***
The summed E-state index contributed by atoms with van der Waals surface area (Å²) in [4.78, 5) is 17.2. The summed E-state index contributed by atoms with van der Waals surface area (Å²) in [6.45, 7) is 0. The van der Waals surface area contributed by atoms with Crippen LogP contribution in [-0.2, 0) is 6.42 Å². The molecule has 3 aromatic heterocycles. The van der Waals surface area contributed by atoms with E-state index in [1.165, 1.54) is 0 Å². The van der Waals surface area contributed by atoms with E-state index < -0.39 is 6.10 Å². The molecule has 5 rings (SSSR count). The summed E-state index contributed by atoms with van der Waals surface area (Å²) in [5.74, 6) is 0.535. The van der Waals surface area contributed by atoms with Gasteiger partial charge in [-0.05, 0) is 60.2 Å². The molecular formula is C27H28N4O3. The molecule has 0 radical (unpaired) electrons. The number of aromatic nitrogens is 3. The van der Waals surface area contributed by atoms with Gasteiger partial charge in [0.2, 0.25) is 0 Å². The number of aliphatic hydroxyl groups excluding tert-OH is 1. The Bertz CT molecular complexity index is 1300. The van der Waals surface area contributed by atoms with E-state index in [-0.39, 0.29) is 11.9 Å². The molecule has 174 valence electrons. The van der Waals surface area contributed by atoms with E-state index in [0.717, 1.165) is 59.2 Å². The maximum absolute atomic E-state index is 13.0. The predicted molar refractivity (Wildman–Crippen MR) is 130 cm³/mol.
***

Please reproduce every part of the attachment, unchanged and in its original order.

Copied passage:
The summed E-state index contributed by atoms with van der Waals surface area (Å²) in [4.78, 5) is 17.2. The summed E-state index contributed by atoms with van der Waals surface area (Å²) in [6.45, 7) is 0. The van der Waals surface area contributed by atoms with Crippen LogP contribution in [-0.2, 0) is 6.42 Å². The molecule has 3 aromatic heterocycles. The van der Waals surface area contributed by atoms with E-state index in [1.165, 1.54) is 0 Å². The van der Waals surface area contributed by atoms with E-state index < -0.39 is 6.10 Å². The molecule has 5 rings (SSSR count). The summed E-state index contributed by atoms with van der Waals surface area (Å²) in [5.74, 6) is 0.535. The van der Waals surface area contributed by atoms with Gasteiger partial charge in [-0.05, 0) is 60.2 Å². The molecular formula is C27H28N4O3. The molecule has 0 radical (unpaired) electrons. The number of aromatic nitrogens is 3. The van der Waals surface area contributed by atoms with Gasteiger partial charge in [0.2, 0.25) is 0 Å². The number of aliphatic hydroxyl groups excluding tert-OH is 1. The Bertz CT molecular complexity index is 1300. The van der Waals surface area contributed by atoms with E-state index in [-0.39, 0.29) is 11.9 Å². The molecule has 174 valence electrons. The van der Waals surface area contributed by atoms with E-state index in [0.717, 1.165) is 59.2 Å². The maximum absolute atomic E-state index is 13.0. The predicted molar refractivity (Wildman–Crippen MR) is 130 cm³/mol.